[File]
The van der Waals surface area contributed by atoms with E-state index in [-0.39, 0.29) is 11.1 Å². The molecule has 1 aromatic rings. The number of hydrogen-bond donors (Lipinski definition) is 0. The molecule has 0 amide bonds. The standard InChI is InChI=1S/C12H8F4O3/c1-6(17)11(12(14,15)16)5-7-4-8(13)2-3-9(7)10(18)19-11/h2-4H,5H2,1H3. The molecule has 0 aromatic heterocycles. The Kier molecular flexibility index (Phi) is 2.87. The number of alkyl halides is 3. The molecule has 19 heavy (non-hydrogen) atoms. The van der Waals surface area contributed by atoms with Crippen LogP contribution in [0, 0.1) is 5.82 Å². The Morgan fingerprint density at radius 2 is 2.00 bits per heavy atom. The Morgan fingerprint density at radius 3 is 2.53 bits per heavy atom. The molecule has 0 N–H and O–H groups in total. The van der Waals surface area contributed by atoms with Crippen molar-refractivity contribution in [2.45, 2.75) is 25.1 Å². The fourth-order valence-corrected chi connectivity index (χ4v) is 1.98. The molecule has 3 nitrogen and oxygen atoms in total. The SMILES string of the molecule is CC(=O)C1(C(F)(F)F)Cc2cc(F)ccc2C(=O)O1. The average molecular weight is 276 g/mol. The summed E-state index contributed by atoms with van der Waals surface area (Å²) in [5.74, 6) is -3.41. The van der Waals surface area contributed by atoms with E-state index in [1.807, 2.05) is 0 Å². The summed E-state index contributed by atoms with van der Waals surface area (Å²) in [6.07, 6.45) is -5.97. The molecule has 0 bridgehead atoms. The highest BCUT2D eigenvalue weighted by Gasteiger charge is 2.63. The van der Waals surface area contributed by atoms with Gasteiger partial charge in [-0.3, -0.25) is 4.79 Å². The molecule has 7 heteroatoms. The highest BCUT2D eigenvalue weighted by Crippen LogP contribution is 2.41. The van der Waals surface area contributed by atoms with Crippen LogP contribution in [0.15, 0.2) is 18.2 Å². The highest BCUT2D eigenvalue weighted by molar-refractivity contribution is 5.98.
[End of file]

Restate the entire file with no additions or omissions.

The van der Waals surface area contributed by atoms with E-state index in [-0.39, 0.29) is 11.1 Å². The molecule has 1 aromatic rings. The number of hydrogen-bond donors (Lipinski definition) is 0. The molecule has 0 amide bonds. The standard InChI is InChI=1S/C12H8F4O3/c1-6(17)11(12(14,15)16)5-7-4-8(13)2-3-9(7)10(18)19-11/h2-4H,5H2,1H3. The molecule has 0 aromatic heterocycles. The Kier molecular flexibility index (Phi) is 2.87. The number of alkyl halides is 3. The molecule has 19 heavy (non-hydrogen) atoms. The van der Waals surface area contributed by atoms with Crippen LogP contribution in [0, 0.1) is 5.82 Å². The Morgan fingerprint density at radius 2 is 2.00 bits per heavy atom. The Morgan fingerprint density at radius 3 is 2.53 bits per heavy atom. The molecule has 0 N–H and O–H groups in total. The van der Waals surface area contributed by atoms with Crippen molar-refractivity contribution in [2.45, 2.75) is 25.1 Å². The fourth-order valence-corrected chi connectivity index (χ4v) is 1.98. The molecule has 3 nitrogen and oxygen atoms in total. The SMILES string of the molecule is CC(=O)C1(C(F)(F)F)Cc2cc(F)ccc2C(=O)O1. The average molecular weight is 276 g/mol. The summed E-state index contributed by atoms with van der Waals surface area (Å²) in [5.74, 6) is -3.41. The van der Waals surface area contributed by atoms with E-state index in [1.807, 2.05) is 0 Å². The summed E-state index contributed by atoms with van der Waals surface area (Å²) in [6.07, 6.45) is -5.97. The molecule has 0 bridgehead atoms. The highest BCUT2D eigenvalue weighted by Gasteiger charge is 2.63. The van der Waals surface area contributed by atoms with Gasteiger partial charge in [-0.3, -0.25) is 4.79 Å². The molecule has 7 heteroatoms. The highest BCUT2D eigenvalue weighted by Crippen LogP contribution is 2.41. The van der Waals surface area contributed by atoms with Crippen LogP contribution in [0.15, 0.2) is 18.2 Å². The highest BCUT2D eigenvalue weighted by molar-refractivity contribution is 5.98.